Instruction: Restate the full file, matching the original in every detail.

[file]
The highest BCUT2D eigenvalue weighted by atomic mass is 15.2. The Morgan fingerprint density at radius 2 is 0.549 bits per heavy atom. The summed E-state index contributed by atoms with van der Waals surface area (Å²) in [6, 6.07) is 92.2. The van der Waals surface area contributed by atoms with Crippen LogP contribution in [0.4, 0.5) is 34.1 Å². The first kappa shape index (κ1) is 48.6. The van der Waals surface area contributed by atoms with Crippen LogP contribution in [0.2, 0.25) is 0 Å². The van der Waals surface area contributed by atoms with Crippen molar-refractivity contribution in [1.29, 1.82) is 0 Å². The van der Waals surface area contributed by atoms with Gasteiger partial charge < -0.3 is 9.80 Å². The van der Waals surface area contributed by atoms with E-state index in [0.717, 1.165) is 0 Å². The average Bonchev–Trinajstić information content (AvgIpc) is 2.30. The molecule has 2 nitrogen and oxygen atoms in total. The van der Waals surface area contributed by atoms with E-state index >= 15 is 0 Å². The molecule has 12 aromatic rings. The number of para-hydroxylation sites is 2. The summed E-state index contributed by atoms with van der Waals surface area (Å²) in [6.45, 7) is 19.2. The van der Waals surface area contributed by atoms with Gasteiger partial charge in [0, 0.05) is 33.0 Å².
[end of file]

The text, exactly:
The highest BCUT2D eigenvalue weighted by atomic mass is 15.2. The Morgan fingerprint density at radius 2 is 0.549 bits per heavy atom. The summed E-state index contributed by atoms with van der Waals surface area (Å²) in [6, 6.07) is 92.2. The van der Waals surface area contributed by atoms with Crippen LogP contribution in [0.4, 0.5) is 34.1 Å². The first kappa shape index (κ1) is 48.6. The van der Waals surface area contributed by atoms with Crippen LogP contribution in [0.2, 0.25) is 0 Å². The van der Waals surface area contributed by atoms with Crippen molar-refractivity contribution in [1.29, 1.82) is 0 Å². The van der Waals surface area contributed by atoms with Gasteiger partial charge < -0.3 is 9.80 Å². The van der Waals surface area contributed by atoms with E-state index in [0.717, 1.165) is 0 Å². The average Bonchev–Trinajstić information content (AvgIpc) is 2.30. The molecule has 2 nitrogen and oxygen atoms in total. The van der Waals surface area contributed by atoms with E-state index >= 15 is 0 Å². The molecule has 12 aromatic rings. The number of para-hydroxylation sites is 2. The summed E-state index contributed by atoms with van der Waals surface area (Å²) in [6.45, 7) is 19.2. The van der Waals surface area contributed by atoms with Gasteiger partial charge in [0, 0.05) is 33.0 Å².